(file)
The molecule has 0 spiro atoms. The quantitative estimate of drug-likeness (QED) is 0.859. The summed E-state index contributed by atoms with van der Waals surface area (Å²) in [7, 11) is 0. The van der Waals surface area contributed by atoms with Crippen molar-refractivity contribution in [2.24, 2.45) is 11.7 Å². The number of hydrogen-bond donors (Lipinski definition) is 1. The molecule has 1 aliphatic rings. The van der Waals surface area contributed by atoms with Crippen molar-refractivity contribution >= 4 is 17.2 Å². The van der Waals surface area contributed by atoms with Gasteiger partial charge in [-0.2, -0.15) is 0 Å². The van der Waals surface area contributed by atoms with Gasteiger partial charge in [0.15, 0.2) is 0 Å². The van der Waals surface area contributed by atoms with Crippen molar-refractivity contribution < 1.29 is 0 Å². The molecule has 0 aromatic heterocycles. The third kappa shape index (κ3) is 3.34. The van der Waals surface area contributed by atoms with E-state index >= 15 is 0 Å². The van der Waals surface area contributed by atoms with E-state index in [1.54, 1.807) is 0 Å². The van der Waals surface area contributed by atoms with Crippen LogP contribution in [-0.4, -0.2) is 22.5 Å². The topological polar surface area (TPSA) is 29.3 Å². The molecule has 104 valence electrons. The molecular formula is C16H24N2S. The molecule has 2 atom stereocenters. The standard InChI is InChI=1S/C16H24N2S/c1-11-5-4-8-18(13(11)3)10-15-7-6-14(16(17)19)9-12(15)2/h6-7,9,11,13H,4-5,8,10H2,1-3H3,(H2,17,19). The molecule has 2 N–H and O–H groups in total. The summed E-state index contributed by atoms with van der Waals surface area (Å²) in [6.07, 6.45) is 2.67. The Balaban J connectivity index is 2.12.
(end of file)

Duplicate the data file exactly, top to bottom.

The molecule has 0 spiro atoms. The quantitative estimate of drug-likeness (QED) is 0.859. The summed E-state index contributed by atoms with van der Waals surface area (Å²) in [7, 11) is 0. The van der Waals surface area contributed by atoms with Crippen molar-refractivity contribution in [2.24, 2.45) is 11.7 Å². The number of hydrogen-bond donors (Lipinski definition) is 1. The molecule has 1 aliphatic rings. The van der Waals surface area contributed by atoms with Crippen molar-refractivity contribution >= 4 is 17.2 Å². The van der Waals surface area contributed by atoms with Gasteiger partial charge in [-0.2, -0.15) is 0 Å². The van der Waals surface area contributed by atoms with Gasteiger partial charge in [0.15, 0.2) is 0 Å². The van der Waals surface area contributed by atoms with Crippen molar-refractivity contribution < 1.29 is 0 Å². The molecule has 0 aromatic heterocycles. The third kappa shape index (κ3) is 3.34. The van der Waals surface area contributed by atoms with E-state index >= 15 is 0 Å². The van der Waals surface area contributed by atoms with E-state index in [1.54, 1.807) is 0 Å². The van der Waals surface area contributed by atoms with Crippen LogP contribution in [-0.4, -0.2) is 22.5 Å². The topological polar surface area (TPSA) is 29.3 Å². The molecule has 104 valence electrons. The molecular formula is C16H24N2S. The molecule has 2 atom stereocenters. The standard InChI is InChI=1S/C16H24N2S/c1-11-5-4-8-18(13(11)3)10-15-7-6-14(16(17)19)9-12(15)2/h6-7,9,11,13H,4-5,8,10H2,1-3H3,(H2,17,19). The molecule has 2 N–H and O–H groups in total. The summed E-state index contributed by atoms with van der Waals surface area (Å²) in [6.07, 6.45) is 2.67. The Balaban J connectivity index is 2.12.